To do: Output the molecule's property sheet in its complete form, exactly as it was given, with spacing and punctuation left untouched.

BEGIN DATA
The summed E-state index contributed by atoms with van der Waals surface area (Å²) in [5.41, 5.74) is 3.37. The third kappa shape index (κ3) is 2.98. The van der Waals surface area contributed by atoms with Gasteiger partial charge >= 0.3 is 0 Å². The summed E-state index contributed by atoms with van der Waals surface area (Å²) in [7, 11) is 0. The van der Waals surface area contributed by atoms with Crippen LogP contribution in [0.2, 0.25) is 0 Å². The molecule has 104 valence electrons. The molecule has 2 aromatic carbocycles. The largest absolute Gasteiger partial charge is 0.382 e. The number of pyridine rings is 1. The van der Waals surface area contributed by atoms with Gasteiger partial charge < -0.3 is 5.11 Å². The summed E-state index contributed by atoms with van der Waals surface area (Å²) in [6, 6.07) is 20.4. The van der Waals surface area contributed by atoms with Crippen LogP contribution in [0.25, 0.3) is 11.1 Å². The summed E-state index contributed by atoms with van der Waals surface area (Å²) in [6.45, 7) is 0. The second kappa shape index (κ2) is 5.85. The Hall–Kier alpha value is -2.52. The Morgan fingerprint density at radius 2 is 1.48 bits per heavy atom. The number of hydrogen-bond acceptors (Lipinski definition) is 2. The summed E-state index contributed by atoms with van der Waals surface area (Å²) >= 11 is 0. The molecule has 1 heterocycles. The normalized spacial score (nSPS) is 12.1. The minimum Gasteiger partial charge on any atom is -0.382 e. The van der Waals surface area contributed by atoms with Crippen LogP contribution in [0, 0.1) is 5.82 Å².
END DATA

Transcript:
The summed E-state index contributed by atoms with van der Waals surface area (Å²) in [5.41, 5.74) is 3.37. The third kappa shape index (κ3) is 2.98. The van der Waals surface area contributed by atoms with Gasteiger partial charge >= 0.3 is 0 Å². The summed E-state index contributed by atoms with van der Waals surface area (Å²) in [7, 11) is 0. The van der Waals surface area contributed by atoms with Crippen LogP contribution in [0.2, 0.25) is 0 Å². The molecule has 104 valence electrons. The molecule has 2 aromatic carbocycles. The largest absolute Gasteiger partial charge is 0.382 e. The number of pyridine rings is 1. The van der Waals surface area contributed by atoms with Gasteiger partial charge < -0.3 is 5.11 Å². The summed E-state index contributed by atoms with van der Waals surface area (Å²) in [6, 6.07) is 20.4. The van der Waals surface area contributed by atoms with Crippen LogP contribution in [0.25, 0.3) is 11.1 Å². The summed E-state index contributed by atoms with van der Waals surface area (Å²) in [6.45, 7) is 0. The second kappa shape index (κ2) is 5.85. The Hall–Kier alpha value is -2.52. The Morgan fingerprint density at radius 2 is 1.48 bits per heavy atom. The number of hydrogen-bond acceptors (Lipinski definition) is 2. The summed E-state index contributed by atoms with van der Waals surface area (Å²) >= 11 is 0. The molecule has 1 heterocycles. The normalized spacial score (nSPS) is 12.1. The minimum Gasteiger partial charge on any atom is -0.382 e. The van der Waals surface area contributed by atoms with Crippen LogP contribution in [0, 0.1) is 5.82 Å².